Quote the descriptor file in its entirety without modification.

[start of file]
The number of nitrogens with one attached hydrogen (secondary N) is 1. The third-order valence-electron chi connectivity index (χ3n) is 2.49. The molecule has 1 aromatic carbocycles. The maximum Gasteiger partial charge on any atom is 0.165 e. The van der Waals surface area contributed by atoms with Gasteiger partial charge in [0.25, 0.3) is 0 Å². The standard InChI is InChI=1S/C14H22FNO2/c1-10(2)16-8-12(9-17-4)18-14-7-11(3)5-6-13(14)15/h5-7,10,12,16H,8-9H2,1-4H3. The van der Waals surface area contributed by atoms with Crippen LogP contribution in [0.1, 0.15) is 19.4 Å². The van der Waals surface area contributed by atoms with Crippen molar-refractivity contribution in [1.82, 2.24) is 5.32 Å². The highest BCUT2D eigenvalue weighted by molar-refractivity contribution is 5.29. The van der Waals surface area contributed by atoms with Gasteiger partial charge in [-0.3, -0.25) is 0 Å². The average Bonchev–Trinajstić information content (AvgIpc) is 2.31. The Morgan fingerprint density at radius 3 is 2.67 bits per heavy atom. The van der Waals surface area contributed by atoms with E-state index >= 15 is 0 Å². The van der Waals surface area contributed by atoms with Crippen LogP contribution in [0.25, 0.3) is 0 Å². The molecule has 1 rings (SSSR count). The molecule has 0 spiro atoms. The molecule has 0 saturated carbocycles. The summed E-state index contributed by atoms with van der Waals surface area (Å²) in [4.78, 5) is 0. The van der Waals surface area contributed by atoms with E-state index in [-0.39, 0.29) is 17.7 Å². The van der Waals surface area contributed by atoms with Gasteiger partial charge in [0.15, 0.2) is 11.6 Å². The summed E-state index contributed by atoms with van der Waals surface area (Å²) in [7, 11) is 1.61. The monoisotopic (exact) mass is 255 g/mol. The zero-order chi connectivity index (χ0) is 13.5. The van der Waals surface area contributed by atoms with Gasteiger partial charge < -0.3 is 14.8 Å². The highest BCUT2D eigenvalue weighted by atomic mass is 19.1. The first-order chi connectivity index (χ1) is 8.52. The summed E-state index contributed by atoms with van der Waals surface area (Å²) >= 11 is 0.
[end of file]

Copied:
The number of nitrogens with one attached hydrogen (secondary N) is 1. The third-order valence-electron chi connectivity index (χ3n) is 2.49. The molecule has 1 aromatic carbocycles. The maximum Gasteiger partial charge on any atom is 0.165 e. The van der Waals surface area contributed by atoms with Gasteiger partial charge in [0.25, 0.3) is 0 Å². The standard InChI is InChI=1S/C14H22FNO2/c1-10(2)16-8-12(9-17-4)18-14-7-11(3)5-6-13(14)15/h5-7,10,12,16H,8-9H2,1-4H3. The van der Waals surface area contributed by atoms with Crippen LogP contribution in [0.1, 0.15) is 19.4 Å². The van der Waals surface area contributed by atoms with Crippen molar-refractivity contribution in [1.82, 2.24) is 5.32 Å². The highest BCUT2D eigenvalue weighted by molar-refractivity contribution is 5.29. The van der Waals surface area contributed by atoms with Gasteiger partial charge in [-0.3, -0.25) is 0 Å². The average Bonchev–Trinajstić information content (AvgIpc) is 2.31. The Morgan fingerprint density at radius 3 is 2.67 bits per heavy atom. The van der Waals surface area contributed by atoms with E-state index >= 15 is 0 Å². The van der Waals surface area contributed by atoms with Crippen LogP contribution in [0.25, 0.3) is 0 Å². The molecule has 1 rings (SSSR count). The molecule has 0 spiro atoms. The molecule has 0 saturated carbocycles. The summed E-state index contributed by atoms with van der Waals surface area (Å²) in [4.78, 5) is 0. The van der Waals surface area contributed by atoms with E-state index in [-0.39, 0.29) is 17.7 Å². The van der Waals surface area contributed by atoms with Gasteiger partial charge in [0.15, 0.2) is 11.6 Å². The summed E-state index contributed by atoms with van der Waals surface area (Å²) in [7, 11) is 1.61. The monoisotopic (exact) mass is 255 g/mol. The zero-order chi connectivity index (χ0) is 13.5. The van der Waals surface area contributed by atoms with Gasteiger partial charge < -0.3 is 14.8 Å². The highest BCUT2D eigenvalue weighted by atomic mass is 19.1. The first-order chi connectivity index (χ1) is 8.52. The summed E-state index contributed by atoms with van der Waals surface area (Å²) >= 11 is 0.